Sam Harbison, Her Majesty's Chief Inspector of Nuclear Installations, helps to calculate these risks and assess the level that is tolerable or acceptable for nuclear workers and the public at large. The public, he says, measures risk in a totally different way from him and his colleagues at the Health and Safety Executive (HSE), the statutory agency responsible for monitoring nuclear power plants.

"Members of the public are more interested in the consequences of risk than they are in the probabilities," Dr Harbison says. "We can deal fairly well in our perception with risks that only affect single members of the public. But it's far more difficult explaining risks that we think may affect the whole of society, such as nuclear accidents, which people perceive will not only affect this generation but successive generations for thousands of years to come."

Following the public inquiry into the Sizewell nuclear power station in the mid-1980s, the HSE has formulated a system of assessing nuclear risk as scientifically as possible. It compares nuclear risks with known risks in other industries, such as construction, where one worker out of 10,000 dies each year in accidents. (This is about the same average risk we all face from being killed in a traffic accident.) Even more dangerous industries, such as mining or deep-sea fishing, show an average risk of about one death in 1,000 workers.

Using these risks as a benchmark, the HSE has proposed that the highest risks a worker can be exposed to should not exceed one in 1,000, and for members of the public the risk from any large plant in any industry should not exceed one death per year in 10,000 people. Because of the "special public concern" about the nuclear industry, the HSE has adopted a limit for new nuclear power stations that is 10 times smaller than for other industrial plants. They must operate to a maximum risk limit of one death in 100,000 members of the public per year.

The HSE says it places even more stringent impositions on the industry to reduce these risks even further, "as far as reasonably practicable". As a result, the average risk to members of the public in the vicinity of a nuclear plant will generally be no more than one in a million per year. "So if 10,000 people were to spend their entire lives near a nuclear plant, we would expect on average rather less than one of them to die from cancer as a result of operation of the plant," Dr Harbison says. "To put this in context, statistics show that about 2,500 people (one person in four) in the same population would be expected to die from a whole variety of cancers, many of whose origins are still unknown."

Chernobyl has demonstrated, however, that when major nuclear accidents occur they affect thousands of people over considerable distances. Aside from the relatively few initial deaths - 31 officially - scientists estimate the radiation expelled from the plant will result in several thousand cases of cancer and genetic damage for decades to come. What is the HSE view on this type of large-scale, long-term risk?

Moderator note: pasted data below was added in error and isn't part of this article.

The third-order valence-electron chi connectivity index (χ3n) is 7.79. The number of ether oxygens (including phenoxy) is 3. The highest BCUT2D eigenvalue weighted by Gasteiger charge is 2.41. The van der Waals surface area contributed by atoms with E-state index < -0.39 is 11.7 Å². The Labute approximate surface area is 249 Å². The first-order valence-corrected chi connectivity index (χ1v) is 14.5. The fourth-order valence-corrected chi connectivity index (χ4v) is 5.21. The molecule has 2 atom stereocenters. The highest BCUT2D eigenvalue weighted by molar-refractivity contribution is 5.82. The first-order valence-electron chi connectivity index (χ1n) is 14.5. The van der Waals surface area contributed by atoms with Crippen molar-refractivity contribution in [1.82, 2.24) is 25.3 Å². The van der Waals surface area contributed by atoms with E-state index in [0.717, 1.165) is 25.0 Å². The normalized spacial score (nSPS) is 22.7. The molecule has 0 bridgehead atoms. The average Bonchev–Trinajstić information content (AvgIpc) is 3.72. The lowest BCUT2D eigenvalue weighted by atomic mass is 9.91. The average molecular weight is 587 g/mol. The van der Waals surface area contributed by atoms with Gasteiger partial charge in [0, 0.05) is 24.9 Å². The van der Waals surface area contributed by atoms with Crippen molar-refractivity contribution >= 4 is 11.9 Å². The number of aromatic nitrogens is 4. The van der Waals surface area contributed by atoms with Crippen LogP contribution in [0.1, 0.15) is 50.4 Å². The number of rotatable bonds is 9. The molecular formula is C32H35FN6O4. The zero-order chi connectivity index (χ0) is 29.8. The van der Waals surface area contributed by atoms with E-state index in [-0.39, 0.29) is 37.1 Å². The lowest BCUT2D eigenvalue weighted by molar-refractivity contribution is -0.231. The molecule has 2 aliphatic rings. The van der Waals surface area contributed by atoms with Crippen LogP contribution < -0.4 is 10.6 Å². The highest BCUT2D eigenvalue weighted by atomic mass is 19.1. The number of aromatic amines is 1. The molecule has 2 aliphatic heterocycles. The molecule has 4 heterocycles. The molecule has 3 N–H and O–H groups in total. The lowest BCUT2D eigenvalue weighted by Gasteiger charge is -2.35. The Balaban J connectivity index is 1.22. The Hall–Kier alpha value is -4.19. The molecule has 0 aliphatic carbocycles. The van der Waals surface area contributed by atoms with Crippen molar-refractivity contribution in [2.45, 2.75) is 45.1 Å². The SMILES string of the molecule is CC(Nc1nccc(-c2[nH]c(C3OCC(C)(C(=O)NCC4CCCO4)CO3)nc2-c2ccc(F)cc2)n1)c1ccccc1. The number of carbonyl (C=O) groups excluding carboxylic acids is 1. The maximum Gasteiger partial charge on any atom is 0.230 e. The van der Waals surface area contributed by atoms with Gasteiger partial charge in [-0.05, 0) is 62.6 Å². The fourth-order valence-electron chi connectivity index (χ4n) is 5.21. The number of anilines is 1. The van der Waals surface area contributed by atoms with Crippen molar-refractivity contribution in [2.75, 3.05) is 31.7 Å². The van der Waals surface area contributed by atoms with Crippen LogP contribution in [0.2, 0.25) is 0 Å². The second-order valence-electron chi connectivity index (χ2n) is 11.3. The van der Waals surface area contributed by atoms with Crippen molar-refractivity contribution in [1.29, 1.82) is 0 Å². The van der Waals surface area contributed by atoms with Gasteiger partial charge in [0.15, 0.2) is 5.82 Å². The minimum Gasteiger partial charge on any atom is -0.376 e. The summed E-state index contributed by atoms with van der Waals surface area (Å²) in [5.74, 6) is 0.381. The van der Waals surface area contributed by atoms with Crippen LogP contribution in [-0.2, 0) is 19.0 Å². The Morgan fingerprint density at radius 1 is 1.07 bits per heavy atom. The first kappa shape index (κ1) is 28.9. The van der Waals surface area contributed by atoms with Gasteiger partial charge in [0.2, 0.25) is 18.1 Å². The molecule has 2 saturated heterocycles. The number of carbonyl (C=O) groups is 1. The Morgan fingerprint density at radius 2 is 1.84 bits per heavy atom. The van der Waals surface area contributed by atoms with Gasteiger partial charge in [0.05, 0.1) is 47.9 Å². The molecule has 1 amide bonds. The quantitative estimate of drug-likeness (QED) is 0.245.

"The maximum risk that should be tolerated by society of a major accident (causing between 100 and 1,000 deaths) at any nuclear plant in the United Kingdom should be no more than one in 100,000 per year," the HSE concluded. "However, it is not enough for the nuclear companies just to meet these targets of tolerability; they are required by law to make the risks as low as is reasonably practicable."

What this means is that the HSE expects the nuclear industry to work to an actual risk of a major accident which is 10 times smaller than the maximum tolerable value. "In other words, for 25 such reactors operating together continuously over a period of 40 years, there would be odds of about 1,000 to one against any one of them ever suffering such an accident."

It is even more difficult to estimate the risks of the approximately 100,000 man-made chemicals on the market, whether they occur in shoe polish, sausages or slug pellets. Some may be known to cause cancer in laboratory animals in relatively high doses but for the vast majority there is little or no toxicology data.

"The scientific rigour of what we know about the safety of chemicals is quite a bit less than we know for radiation," Dr Harbison says.

Again, the public fear about chemicals tends to be dominated by accidents such as Bhopal in India, which result in mass poisonings involving high doses, rather than insidious pollution at very low levels. Naturally occurring chemicals, such as the toxins found in botulism and in the mould Aspergillus flavus, which grows on peanuts, are often far more dangerous weight for weight than anything produced by the chemicals industry. And many compounds known to cause cancer are found in plants such as comfrey, coltsfoot and sassafras, popular ingredients of herbal remedies.

What increases the public's perceptions of the dangers of chemicals is the growing ability to detect them in the environment at incredibly low concentrations. A century or more ago a level of purity of 99.5 per cent in a foodstuff would have been impressive. Today, this figure is interpreted as an impurity level of 5,000 parts per million, which for many contaminants would result in a food product being banned. Analytical techniques today routinely measure impurities to a few parts per million, and can even go down to parts per billion. In 1990, for instance, Perrier had to withdraw its mineral water when it was found to contain levels of benzene, a known carcinogen, at 15 parts per billion. Finding one in a billion is equivalent to being able to pick out a single grain of sugar in a hundred one-pound bags.

As analytical chemistry becomes increasingly sophisticated, with the ability to demonstrate the environmental ubiquity of a wide number of potentially toxic chemicals, educating the public about the reality of a risk may become even more difficult. It will be especially hard if the mass media is increasingly geared towards trivialising important risks - such as smoking - and exaggerating minor ones. Risk experts of the future may find their messages hardly ever get through - though in the risk business there is one certainty: you can never say never. !